Rosie Clare Shorter reflects on the impact the gift of the Knit for Climate Action scarf is having in opening up conversation for climate action.
I celebrate Francis Day every year by going away, with the other Anglican Franciscans from my local area, to rest, pray and quietly reflect on our wonderful God.
The place where we go has several hectares of regenerated bushland. It has its own attendant native animals, all of them shy, even the goannas who last year raided the kookaburra's nest and ate the chicks. The property has mud-brick buildings, a Hermitage, where the brothers live, and the Old Monastery which is now a retreat house. This year with COVID-19 in play, we will have to visit in much smaller groups and the time will be even quieter and more reflective. Not a bad thing.
In his lifetime, Francis reinvigorated the faith of thousands of people. He took the gospels as his handbook for living and began with the account of Jesus sending his followers out two by two, into villages and towns to preach and to heal (Luke 10). He preached and prayed for healing as he travelled from place to place, begging for food and owning only his clothes. He attracted a great deal of attention, first by disowning his father’s wealth and disrobing in front of the bishop, and next by rebuilding a derelict church with help from friends and donors. How he lived was markedly different from the monastics and the church leaders of his day and was considered by some to be a sign of insanity. But to others, his life was joyous and attractive. He began a worldwide movement without having the smallest interest in such a thing. When the clamour of the burgeoning group of adherents became overwhelming he retreated to a cave to pray and recover his equilibrium.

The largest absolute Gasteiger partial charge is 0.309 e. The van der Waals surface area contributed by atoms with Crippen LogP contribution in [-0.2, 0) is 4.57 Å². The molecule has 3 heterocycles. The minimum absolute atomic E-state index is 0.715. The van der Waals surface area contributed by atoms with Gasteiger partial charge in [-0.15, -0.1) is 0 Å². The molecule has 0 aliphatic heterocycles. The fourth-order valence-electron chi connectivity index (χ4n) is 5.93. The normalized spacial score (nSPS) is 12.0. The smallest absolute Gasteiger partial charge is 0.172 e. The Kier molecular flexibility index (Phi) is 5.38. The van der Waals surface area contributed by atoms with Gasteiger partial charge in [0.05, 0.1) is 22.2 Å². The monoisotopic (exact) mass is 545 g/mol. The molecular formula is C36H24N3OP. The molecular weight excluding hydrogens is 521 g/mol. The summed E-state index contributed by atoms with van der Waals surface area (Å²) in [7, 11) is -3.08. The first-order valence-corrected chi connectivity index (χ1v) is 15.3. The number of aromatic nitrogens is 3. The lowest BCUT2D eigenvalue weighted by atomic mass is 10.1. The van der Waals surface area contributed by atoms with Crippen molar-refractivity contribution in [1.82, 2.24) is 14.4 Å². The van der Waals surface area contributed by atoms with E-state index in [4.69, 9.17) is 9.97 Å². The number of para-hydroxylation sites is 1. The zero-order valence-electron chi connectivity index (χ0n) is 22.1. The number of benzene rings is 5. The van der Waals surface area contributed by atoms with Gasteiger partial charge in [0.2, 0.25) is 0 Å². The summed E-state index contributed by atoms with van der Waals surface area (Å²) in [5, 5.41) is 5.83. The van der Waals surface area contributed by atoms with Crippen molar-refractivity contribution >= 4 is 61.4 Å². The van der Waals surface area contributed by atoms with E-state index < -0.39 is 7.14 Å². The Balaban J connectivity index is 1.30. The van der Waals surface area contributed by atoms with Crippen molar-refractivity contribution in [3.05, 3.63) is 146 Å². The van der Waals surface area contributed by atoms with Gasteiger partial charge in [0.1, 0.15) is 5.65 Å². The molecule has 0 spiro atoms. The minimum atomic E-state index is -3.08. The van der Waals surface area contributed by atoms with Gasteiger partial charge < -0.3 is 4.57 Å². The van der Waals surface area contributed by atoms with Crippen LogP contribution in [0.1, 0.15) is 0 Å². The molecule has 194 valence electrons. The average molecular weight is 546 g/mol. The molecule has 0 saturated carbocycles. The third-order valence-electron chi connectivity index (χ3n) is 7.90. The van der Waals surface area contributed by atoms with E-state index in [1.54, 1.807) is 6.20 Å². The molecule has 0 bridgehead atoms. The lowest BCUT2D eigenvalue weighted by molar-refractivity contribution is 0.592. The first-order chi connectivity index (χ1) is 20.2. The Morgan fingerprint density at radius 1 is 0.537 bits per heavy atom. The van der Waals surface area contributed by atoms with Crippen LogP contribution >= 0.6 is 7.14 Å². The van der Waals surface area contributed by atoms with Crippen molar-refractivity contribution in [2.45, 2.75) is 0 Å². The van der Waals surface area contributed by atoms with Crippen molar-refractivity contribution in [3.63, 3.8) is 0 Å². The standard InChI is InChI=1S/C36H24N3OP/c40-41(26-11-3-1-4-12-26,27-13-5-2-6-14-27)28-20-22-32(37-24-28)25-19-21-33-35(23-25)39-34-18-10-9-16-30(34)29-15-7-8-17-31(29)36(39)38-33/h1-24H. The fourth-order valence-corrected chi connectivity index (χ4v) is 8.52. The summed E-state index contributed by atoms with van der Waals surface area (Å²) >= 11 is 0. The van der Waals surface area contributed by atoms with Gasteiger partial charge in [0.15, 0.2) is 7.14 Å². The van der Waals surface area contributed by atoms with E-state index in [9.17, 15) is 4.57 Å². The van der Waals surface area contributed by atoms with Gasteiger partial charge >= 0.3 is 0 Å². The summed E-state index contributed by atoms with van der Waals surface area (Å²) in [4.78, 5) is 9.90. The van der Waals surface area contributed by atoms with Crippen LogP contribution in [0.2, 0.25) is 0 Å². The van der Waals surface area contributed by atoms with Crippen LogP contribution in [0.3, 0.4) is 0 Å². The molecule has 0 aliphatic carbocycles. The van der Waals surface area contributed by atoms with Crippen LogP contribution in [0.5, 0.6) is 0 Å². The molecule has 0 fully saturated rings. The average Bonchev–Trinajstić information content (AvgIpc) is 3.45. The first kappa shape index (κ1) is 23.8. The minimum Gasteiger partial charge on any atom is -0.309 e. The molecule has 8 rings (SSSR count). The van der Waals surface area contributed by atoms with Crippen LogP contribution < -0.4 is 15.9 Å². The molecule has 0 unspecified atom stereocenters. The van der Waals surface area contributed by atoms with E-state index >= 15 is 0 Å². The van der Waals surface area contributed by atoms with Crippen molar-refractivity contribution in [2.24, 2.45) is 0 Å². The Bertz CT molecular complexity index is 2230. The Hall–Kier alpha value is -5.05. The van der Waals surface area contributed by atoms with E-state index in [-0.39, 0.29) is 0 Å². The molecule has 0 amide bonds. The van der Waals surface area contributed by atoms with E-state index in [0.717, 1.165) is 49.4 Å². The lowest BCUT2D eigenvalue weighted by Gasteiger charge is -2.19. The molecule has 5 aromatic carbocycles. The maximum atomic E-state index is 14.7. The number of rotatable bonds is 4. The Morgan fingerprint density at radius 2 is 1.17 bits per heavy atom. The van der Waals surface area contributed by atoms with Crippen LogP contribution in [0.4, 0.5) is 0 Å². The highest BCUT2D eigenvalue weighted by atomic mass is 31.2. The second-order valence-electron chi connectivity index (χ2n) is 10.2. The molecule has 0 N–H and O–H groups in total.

All the followers of Jesus are known as saints and Francis was one of those. He seemed able to be joyfully wholehearted in the daily following of his God and careless of consequences and disapproval. As a true child of God, he focussed his attention on the promises and privileges that gave him great freedom to live by the guidance of the Spirit. He instructed his listeners to love Jesus’ church and to pray in every church they passed in their daily work. Seven times a day seemed reasonable to him, as pictured in the Psalms.
I had brothers and a sister in my early life and parents who gave us the freedom to roam around the large school grounds where they worked. The exotic plants and animals of Tanzania were my textbook outside, while inside the Bible, the Narnia books and a songbook called Golden Bells amused me in the hour called rest time. The world was captivating and included the joy of school in town, the companionship of a huge multinational community and a sense of being fully resourced with fun and adventure.
We travelled, I travelled alone on long journeys to schools as well, and the relocations challenged me in unexpected ways. Each relocation became an exercise in finding my feet and being at home, making new friends and even though quiet and shy discovering ways of being free in my living. It became a kind of quest and I live it still today. I’m not crippled by shyness any more, I’ve learnt a lot about giving space to the Spirit to give courage and liberty, but I wouldn’t do as well without the community of believers who encourage and bless my life in a thousand ways. Some of those remind me every year about Francis Day and we set off again to celebrate that dynamic saint who taught so many to let go of their stranglehold on their possessions and discover another way of living.
Image credit: “Christ Enthroned in His Creation” Christina DeMichelle